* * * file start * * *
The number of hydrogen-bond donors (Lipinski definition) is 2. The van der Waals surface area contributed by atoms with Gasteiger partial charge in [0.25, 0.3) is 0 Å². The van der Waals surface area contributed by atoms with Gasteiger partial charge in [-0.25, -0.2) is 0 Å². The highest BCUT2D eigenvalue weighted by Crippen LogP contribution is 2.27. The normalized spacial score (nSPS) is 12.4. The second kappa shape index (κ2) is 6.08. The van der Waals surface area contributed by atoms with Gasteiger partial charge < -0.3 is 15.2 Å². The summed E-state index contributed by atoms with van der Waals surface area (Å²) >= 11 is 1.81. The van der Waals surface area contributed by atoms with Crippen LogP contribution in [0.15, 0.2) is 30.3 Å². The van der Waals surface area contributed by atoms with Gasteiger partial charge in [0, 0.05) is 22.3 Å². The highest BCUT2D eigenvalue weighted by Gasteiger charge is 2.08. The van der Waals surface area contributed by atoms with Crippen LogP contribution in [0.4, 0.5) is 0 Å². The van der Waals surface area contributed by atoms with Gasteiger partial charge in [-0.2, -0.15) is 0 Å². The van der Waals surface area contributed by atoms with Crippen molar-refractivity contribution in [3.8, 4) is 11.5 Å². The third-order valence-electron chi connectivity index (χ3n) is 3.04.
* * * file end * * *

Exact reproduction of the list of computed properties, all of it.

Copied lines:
The number of hydrogen-bond donors (Lipinski definition) is 2. The van der Waals surface area contributed by atoms with Gasteiger partial charge in [0.25, 0.3) is 0 Å². The van der Waals surface area contributed by atoms with Gasteiger partial charge in [-0.25, -0.2) is 0 Å². The highest BCUT2D eigenvalue weighted by Crippen LogP contribution is 2.27. The normalized spacial score (nSPS) is 12.4. The second kappa shape index (κ2) is 6.08. The van der Waals surface area contributed by atoms with Gasteiger partial charge < -0.3 is 15.2 Å². The summed E-state index contributed by atoms with van der Waals surface area (Å²) >= 11 is 1.81. The van der Waals surface area contributed by atoms with Crippen LogP contribution in [0.15, 0.2) is 30.3 Å². The van der Waals surface area contributed by atoms with Gasteiger partial charge in [0, 0.05) is 22.3 Å². The highest BCUT2D eigenvalue weighted by Gasteiger charge is 2.08. The van der Waals surface area contributed by atoms with Crippen LogP contribution in [0.4, 0.5) is 0 Å². The van der Waals surface area contributed by atoms with Gasteiger partial charge in [-0.2, -0.15) is 0 Å². The van der Waals surface area contributed by atoms with Crippen molar-refractivity contribution in [3.8, 4) is 11.5 Å². The third-order valence-electron chi connectivity index (χ3n) is 3.04.